Joined: Jun 20, 2010
another huge problem with Salmon is sediments in their spawning grounds. Clearcut logging, traditional logging, and public land grazing all contributing. So officals decided to make buffer zones along streams. Yes it is better not to have clearcut or traditional ag field come right up to stream (or have them at all). Livestock not managed will often muddy one area of stream and degrade it. Managed intensive grazing heals streams but public opinion has not caught up. Lots of folks are skeptical of profit driven ideas (clear air act, healthy forests initiative etc).
Joined: Jun 07, 2011
Leah Sattler wrote:...if you want to do something with your land that will be detrimental to the waterway that also passes through mine I would be pretty ticked off.
Background: My father is currently planting trees and fencing off (so-many??) feet from the creek the runs through the lowest canyon on our 1200 acres. He only runs 35 head of cattle. The creek is approx. 2 -4 inches deep during the summer, spring time run-off makes barbed-wire fence rebuilding at every creek crossing a PURE JOY every year! But to the astonishment of the geniuses coming up with the riparian rights laws and programs...NOT ONE Native has pleaded with my father to set up gill nets along the banks of the creek for the HUGE Salmon runs. (please note the subtle use of sarcasm) Fact is, a bigger "sponge" is needed upstream. And if someone is doing something to their land that (a) increases depth of the water table further upstream, (b) regulates seasonal run-off so that there is LESS erosion downstream and (c) leaves the H2O in as good or BETTER condition leaving their property than when it entered...I'd say that you should probably bake a pie, walk upstream and deliver it to that neighbor with a "Thank You!" and a smile.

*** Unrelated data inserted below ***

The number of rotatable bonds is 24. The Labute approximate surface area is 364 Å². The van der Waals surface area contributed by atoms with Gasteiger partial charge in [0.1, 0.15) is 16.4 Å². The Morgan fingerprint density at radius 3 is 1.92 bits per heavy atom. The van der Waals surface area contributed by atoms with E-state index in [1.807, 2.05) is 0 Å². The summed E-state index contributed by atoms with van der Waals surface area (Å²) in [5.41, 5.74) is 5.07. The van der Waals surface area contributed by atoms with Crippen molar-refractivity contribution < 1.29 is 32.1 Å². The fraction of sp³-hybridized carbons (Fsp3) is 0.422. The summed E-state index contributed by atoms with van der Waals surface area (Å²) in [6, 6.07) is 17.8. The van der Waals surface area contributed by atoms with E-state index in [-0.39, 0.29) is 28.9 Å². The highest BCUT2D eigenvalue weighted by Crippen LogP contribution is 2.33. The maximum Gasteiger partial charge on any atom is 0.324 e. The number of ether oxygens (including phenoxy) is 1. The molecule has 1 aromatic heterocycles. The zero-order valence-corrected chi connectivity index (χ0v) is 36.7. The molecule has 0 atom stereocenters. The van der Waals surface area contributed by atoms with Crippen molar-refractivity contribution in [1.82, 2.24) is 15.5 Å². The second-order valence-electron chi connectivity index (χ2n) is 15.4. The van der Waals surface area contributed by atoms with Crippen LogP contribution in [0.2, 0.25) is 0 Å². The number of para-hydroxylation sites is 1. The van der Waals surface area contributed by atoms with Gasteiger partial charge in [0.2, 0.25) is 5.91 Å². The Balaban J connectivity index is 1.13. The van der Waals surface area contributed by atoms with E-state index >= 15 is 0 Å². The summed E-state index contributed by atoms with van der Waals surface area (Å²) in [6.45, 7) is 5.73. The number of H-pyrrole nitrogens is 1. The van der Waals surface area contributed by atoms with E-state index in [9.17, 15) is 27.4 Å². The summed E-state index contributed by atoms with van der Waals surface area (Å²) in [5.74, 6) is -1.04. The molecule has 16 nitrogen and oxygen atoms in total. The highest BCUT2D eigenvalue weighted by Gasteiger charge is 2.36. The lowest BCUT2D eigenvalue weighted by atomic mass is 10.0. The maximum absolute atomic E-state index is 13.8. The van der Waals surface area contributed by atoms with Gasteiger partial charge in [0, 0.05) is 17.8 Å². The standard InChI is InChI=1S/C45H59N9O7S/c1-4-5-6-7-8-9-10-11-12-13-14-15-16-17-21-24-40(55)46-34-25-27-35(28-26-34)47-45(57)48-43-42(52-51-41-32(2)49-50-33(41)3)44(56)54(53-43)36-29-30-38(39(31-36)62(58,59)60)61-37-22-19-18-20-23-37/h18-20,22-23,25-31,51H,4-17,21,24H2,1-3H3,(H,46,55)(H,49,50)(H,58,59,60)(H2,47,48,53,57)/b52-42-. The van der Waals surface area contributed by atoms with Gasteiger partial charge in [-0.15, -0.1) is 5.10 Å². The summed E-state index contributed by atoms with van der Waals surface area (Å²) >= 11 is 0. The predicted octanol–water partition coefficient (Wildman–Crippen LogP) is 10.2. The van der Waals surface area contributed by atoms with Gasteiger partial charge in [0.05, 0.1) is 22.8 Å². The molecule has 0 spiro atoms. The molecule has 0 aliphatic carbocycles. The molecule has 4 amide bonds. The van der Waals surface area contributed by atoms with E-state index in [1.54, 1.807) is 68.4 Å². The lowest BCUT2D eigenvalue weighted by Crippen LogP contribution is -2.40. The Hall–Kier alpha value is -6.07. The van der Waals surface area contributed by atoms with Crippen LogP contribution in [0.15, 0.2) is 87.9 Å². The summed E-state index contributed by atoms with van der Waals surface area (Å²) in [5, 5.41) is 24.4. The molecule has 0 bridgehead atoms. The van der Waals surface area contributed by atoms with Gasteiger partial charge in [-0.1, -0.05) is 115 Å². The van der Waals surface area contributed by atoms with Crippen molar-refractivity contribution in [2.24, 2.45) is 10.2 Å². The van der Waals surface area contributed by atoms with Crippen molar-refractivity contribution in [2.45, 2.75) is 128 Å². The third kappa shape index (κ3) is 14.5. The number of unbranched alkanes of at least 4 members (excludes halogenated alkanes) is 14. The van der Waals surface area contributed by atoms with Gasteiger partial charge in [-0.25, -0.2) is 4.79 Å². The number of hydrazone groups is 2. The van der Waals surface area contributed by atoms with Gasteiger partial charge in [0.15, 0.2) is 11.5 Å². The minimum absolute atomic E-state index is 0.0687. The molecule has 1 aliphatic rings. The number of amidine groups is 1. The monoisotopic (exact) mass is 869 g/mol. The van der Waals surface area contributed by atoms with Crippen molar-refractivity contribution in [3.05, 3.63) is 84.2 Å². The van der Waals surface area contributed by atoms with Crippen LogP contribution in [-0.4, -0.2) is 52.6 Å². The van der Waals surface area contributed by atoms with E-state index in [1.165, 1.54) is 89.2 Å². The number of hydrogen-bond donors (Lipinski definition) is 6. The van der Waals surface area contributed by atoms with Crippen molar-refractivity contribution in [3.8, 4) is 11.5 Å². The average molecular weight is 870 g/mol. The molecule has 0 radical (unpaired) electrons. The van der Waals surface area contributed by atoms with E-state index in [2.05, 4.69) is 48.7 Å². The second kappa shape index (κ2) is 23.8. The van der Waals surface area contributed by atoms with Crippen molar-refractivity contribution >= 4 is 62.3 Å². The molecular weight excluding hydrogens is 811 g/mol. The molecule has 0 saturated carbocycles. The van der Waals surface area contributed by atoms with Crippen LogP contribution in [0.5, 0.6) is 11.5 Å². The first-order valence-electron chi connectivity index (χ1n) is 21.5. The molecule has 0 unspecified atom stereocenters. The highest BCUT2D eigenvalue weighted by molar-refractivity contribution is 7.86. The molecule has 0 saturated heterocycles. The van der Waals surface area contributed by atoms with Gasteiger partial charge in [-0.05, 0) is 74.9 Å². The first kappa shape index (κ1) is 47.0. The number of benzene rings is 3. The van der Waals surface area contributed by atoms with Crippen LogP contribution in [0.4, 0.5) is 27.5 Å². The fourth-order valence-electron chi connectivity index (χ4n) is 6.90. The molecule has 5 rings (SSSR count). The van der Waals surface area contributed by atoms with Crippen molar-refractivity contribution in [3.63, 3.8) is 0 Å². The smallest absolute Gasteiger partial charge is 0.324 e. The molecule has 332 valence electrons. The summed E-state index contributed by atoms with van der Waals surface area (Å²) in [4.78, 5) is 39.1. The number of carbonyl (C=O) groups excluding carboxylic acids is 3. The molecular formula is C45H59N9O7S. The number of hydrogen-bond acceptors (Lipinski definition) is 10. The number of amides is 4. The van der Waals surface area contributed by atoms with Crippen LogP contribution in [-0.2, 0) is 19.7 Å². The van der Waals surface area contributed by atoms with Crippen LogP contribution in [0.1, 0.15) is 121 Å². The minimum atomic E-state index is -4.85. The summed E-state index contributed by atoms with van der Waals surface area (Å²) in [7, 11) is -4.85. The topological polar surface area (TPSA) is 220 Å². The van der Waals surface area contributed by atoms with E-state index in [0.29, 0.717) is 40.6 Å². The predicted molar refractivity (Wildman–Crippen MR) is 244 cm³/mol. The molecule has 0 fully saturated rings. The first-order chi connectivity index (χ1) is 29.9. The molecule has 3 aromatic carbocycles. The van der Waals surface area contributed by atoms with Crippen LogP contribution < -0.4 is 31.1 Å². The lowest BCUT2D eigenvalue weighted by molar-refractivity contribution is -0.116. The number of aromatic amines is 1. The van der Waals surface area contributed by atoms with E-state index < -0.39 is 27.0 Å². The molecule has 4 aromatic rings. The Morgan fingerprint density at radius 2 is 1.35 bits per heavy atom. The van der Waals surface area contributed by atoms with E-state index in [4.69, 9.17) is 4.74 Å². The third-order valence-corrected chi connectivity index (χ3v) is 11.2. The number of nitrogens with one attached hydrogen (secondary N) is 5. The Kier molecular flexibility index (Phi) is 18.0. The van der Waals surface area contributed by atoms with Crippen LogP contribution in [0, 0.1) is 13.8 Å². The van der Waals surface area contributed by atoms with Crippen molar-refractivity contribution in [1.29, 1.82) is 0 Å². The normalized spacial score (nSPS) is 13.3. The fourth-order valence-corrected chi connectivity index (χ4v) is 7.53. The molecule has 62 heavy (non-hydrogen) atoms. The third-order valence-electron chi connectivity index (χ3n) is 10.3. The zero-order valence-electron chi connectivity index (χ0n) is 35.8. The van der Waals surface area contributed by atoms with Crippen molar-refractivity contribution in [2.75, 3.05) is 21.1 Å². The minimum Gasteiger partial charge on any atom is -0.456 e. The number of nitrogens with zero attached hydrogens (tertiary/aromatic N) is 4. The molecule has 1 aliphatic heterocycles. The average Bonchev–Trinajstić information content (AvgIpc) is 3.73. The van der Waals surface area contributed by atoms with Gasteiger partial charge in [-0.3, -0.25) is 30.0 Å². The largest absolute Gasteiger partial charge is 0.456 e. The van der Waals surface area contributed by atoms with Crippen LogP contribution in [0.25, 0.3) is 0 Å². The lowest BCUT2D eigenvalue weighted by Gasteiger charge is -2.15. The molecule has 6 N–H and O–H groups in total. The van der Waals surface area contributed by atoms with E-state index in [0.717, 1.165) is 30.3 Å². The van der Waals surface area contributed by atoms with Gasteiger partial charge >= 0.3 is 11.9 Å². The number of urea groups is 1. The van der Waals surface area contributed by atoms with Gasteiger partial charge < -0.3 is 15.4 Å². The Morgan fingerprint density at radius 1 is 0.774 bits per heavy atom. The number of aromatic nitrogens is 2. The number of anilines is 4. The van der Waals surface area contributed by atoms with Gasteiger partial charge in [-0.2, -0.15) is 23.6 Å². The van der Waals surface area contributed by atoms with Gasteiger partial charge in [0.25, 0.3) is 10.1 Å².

Here's a solution.
Take measurements....where the river/stream ENTERS a property AND where it LEAVES...at the same place each time. Measure flow (at least twice a year...spring melt/run-off and end of summer)...in both places Measure pathogens...in both places Set an agreed upon acceptable level of scientific variation (when taking initial baseline measurements)
Then set up a reward and punishment system.
If what you do leaves things (in this case water) in as good or better condition than what you received it, you are either "even" or you earn a reward (maybe a significant tax break or something of that nature)...However, if what you do leaves things in worse condition, you will be penalized (not only for what you're doing to your downstream neighbors, but also for what you're doing to MOTHER...Earth). Your punishment should increase exponentially and drastically the further "out of bounds" your activities leaves the water after it runs through your property. In other words, a good law would make running a CAFO on your land (regardless of overall size) prohibitively expensive.
Joined: Jul 28, 2010
Location: rainier OR
riparian zones on salmon streams should be heavily wooded which would keep the stock off most of the stream bank without fencing, however if the riparian zone is screwed already keeping the stock off the banks is just one of the things needed to get shade and woody debris needed for healthy fisheries back.